RPA Q&A with Chris Huff, Chief Strategy Officer, Kofax
What are the main benefits of RPA?
Organisations and individuals adopt RPA for a range of reasons and see varying degrees of success based on how and where they apply the solution. When approaching RPA as a task automation tool within a broader Intelligent Automation platform approach, typically they see value in terms of capacity through the creation of Digital Workers that can transform rules-based repetitive work, operating in stable environments. This capacity can serve as a lever to optimise costs, drive efficiency and generate new revenue. From an individual employee perspective, the value really resides in the increased purpose they feel as a result of the additional space and time RPA frees up to enable them to focus on higher value work, such as providing personalised customer service and crafting strategies to improve their work.
Do you think the COVID-19 pandemic will accelerate or slow the rollout of RPA technology?
As of October 2020, we have several studies from investment banks to industry analysts that have confirmed that a Digital Awakening is occurring. For decades we’ve discussed Digital Transformation, but only few invested in this thesis as a way to drive competitive advantage. Those industries, such as Financial Services that did invest in automation platforms are very clearly doing well in this environment and have no problems digitally connecting and servicing their customers. Industries such as Retail that did not invest in Digital Transformation are facing significant challenges as they attempt to play catch up. IDC cites that over $7 trillion will be spent on Digital Transformation between 2020-2025. This represents a 55% Compound Annual Growth Rate and will serve as a significant tailwind to the adoption of Intelligent Automation platform solutions.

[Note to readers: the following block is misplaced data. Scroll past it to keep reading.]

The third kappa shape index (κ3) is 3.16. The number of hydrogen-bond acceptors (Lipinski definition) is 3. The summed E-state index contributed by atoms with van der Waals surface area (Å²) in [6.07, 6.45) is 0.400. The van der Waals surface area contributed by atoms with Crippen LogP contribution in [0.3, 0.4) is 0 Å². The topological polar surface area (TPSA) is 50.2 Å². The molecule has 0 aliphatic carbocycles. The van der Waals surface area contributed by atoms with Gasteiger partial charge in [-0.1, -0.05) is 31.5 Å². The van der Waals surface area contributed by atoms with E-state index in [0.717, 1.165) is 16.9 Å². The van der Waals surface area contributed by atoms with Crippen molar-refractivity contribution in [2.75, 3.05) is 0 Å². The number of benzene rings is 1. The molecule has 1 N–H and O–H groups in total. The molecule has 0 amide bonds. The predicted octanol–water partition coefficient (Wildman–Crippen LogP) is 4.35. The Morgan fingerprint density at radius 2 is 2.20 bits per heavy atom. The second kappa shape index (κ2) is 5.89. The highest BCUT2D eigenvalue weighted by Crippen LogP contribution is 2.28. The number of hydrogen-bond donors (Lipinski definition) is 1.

What are the main challenges preventing companies making better use of automation?
There are three primary challenges preventing companies from realising maximum value and returns from their Automation and AI investments. First, Boards and C-level executives need to create a Digital-first culture, and this begins with tone from the top. Second, a federated model should be considered for maximum speed and risk mitigation. A federated model centralises strategy and governance while decentralising operations. This balance creates guardrails for security and network stability while enabling the lines of business to become citizen developers capable of using intuitive ‘drag and drop’ intelligent automation software to rapidly build solutions for their immediate business problems. Third, smart investments need to be made in Platform and Ecosystem software providers that aim to ‘connect your enterprise’ vs ‘become just another IT stack or tool’. Gartner calls this Hyper Automation, which is a platform of automation technologies, such as RPA, Cognitive Capture and Workflow that provide the flexibility to address simple and complex use cases while creating digital workflows to connect disparate systems, people and data.